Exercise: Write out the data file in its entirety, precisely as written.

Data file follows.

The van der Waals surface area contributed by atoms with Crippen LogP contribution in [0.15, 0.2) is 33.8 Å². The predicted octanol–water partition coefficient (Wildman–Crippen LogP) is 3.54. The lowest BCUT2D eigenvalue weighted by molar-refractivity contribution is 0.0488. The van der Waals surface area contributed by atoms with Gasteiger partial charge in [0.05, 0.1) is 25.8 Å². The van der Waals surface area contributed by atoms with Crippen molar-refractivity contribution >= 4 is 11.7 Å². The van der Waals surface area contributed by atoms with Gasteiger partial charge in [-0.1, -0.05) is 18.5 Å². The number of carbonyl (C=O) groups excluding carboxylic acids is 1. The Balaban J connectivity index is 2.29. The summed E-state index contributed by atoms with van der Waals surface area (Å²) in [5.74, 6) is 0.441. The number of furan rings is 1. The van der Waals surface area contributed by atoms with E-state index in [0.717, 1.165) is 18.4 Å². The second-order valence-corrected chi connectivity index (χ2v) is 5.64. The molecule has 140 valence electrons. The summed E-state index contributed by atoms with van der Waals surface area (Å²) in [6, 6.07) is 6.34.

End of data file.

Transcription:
The van der Waals surface area contributed by atoms with Crippen LogP contribution in [0.15, 0.2) is 33.8 Å². The predicted octanol–water partition coefficient (Wildman–Crippen LogP) is 3.54. The lowest BCUT2D eigenvalue weighted by molar-refractivity contribution is 0.0488. The van der Waals surface area contributed by atoms with Gasteiger partial charge in [0.05, 0.1) is 25.8 Å². The van der Waals surface area contributed by atoms with Crippen molar-refractivity contribution >= 4 is 11.7 Å². The van der Waals surface area contributed by atoms with Gasteiger partial charge in [-0.1, -0.05) is 18.5 Å². The number of carbonyl (C=O) groups excluding carboxylic acids is 1. The Balaban J connectivity index is 2.29. The summed E-state index contributed by atoms with van der Waals surface area (Å²) in [5.74, 6) is 0.441. The number of furan rings is 1. The van der Waals surface area contributed by atoms with E-state index in [0.717, 1.165) is 18.4 Å². The second-order valence-corrected chi connectivity index (χ2v) is 5.64. The molecule has 140 valence electrons. The summed E-state index contributed by atoms with van der Waals surface area (Å²) in [6, 6.07) is 6.34.